At the Chipping Norton Literary Festival 2012, (www.chiplitfest.com) Sue Cook interviews five authors about their work.
Joanna Trollope – who surely qualifies as a ‘national treasure’ – has written seventeen novels under her own name since 1998 and before that several historical novels under the name Caroline Harvey.
She’s known for her beautifully researched and insightful novels which are usually centred around the domestic dramas of life in contemporary England.
I was privileged to have been asked to interview Joanna on stage at the Chipping Norton Theatre in April 2012, during the first literary festival the town has hosted. She was, as expected, a dream to talk to and the audience loved her.
After our on-stage appearance, I took the opportunity to interview her in the Green Room for Write Lines readers and listeners to BBC Oxford’s Afternoon Show the week following the Festival.
In the first part of our chat, she talks about the Orange prize – the last ever to be sponsored by Orange – which she chaired this year.
In the second part of our interview Joanna talks more about her own writing and in particular her most recent novel ‘The Soldiers Wife’ which highlights the difficulty the army has in moving with the times as far as the lives of army wives are concerned.
With the 40th anniversary of ‘I’m Sorry I Haven’t a Clue’ coming up, I interview Graeme Garden at the Chipping Norton Literary Festival about his career as comedy writer and performer.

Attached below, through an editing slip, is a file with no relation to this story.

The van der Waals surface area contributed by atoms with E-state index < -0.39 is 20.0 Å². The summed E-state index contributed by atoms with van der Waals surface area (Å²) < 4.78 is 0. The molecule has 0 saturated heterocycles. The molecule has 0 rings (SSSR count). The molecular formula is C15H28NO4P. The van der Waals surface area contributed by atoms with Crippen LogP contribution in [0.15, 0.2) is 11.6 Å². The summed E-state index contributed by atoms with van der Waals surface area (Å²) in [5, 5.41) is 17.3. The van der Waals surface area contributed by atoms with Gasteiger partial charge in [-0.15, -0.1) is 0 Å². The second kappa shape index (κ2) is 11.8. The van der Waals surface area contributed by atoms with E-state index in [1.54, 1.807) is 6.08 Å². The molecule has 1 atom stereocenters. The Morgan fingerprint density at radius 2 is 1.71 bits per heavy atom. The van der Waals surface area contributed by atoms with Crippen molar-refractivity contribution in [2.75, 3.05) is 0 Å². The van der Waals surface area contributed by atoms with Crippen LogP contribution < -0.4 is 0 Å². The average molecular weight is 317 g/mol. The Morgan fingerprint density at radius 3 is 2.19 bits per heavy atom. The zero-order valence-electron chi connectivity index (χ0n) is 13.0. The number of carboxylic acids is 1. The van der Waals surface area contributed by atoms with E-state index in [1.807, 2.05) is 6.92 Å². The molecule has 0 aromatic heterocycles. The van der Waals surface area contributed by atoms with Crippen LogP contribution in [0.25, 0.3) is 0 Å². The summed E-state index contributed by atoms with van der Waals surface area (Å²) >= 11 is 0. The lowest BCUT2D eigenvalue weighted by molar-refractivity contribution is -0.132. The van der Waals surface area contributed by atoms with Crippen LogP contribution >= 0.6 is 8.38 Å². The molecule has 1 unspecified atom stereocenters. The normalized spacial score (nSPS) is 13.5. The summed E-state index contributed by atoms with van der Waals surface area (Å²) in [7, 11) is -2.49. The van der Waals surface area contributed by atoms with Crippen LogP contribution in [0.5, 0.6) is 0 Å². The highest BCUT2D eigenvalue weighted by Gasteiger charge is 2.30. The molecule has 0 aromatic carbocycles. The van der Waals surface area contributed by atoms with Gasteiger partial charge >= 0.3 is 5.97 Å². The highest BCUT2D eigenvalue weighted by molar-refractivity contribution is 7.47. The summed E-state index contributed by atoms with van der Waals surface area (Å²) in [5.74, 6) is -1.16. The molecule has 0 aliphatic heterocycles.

One of the most popular speakers at the fabulous Chipping Norton Literary Festival 2012 was Josceline Dimbleby. She is, of course, known for her hugely popular cookery books but she has turned her hand to non culinary topics for her two most recent books.
Josceline was a keen photographer from an early age and in ‘Orchards in the Oasis’ she has drawn on her own photographic archive built up during family travels all over the world to produce this gem of a book, interweaving the story of her life with delectable recipes from the countries she has visited – from Lanzarote to Vietnam.
In the second part of my chat with Josceline, she describes how the combination of a beautiful portrait by the Pre-Raphaelite artist Edward Burne-Jones and a romantic story from her family background gave rise to ‘A Profound Secret’ – her first published departure from cookery writing. Andrew Lloyd Webber had a part to play in making the book happen too.
Another popular author at the Chipping Norton Literary Festival was crime writer Mark Billingham, creator of the character DI Tom Thorne.
I grabbed ten minutes with him in the Theatre’s Green Room to ask him whether, having thought up so many dastardly plots and villains over the last few years, he had come to believe that some people were just born plain evil.
Crime detection techniques are constantly changing so Mark has to keep up with things. I asked him if he spent a lot of his time being thrown around in the back of a police car.
Mark’s latest novel is called ‘Good As Dead’.
Romantic novelist Katie Fforde has eighteen titles to her name to date, but at the rate of one novel a year, you can pretty sure it’ll be nineteen any minute now! I met up with her after a lively session on stage in the Chipping Norton Theatre where, alongside fellow authors Jill Mansell, Veronica Henry and Fiona Walker, Katie had been talking to an enthusiastic audience about the craft of writing Women’s Fiction.
Katie’s most recent novel, ‘Recipe For Love’ is published by Random House.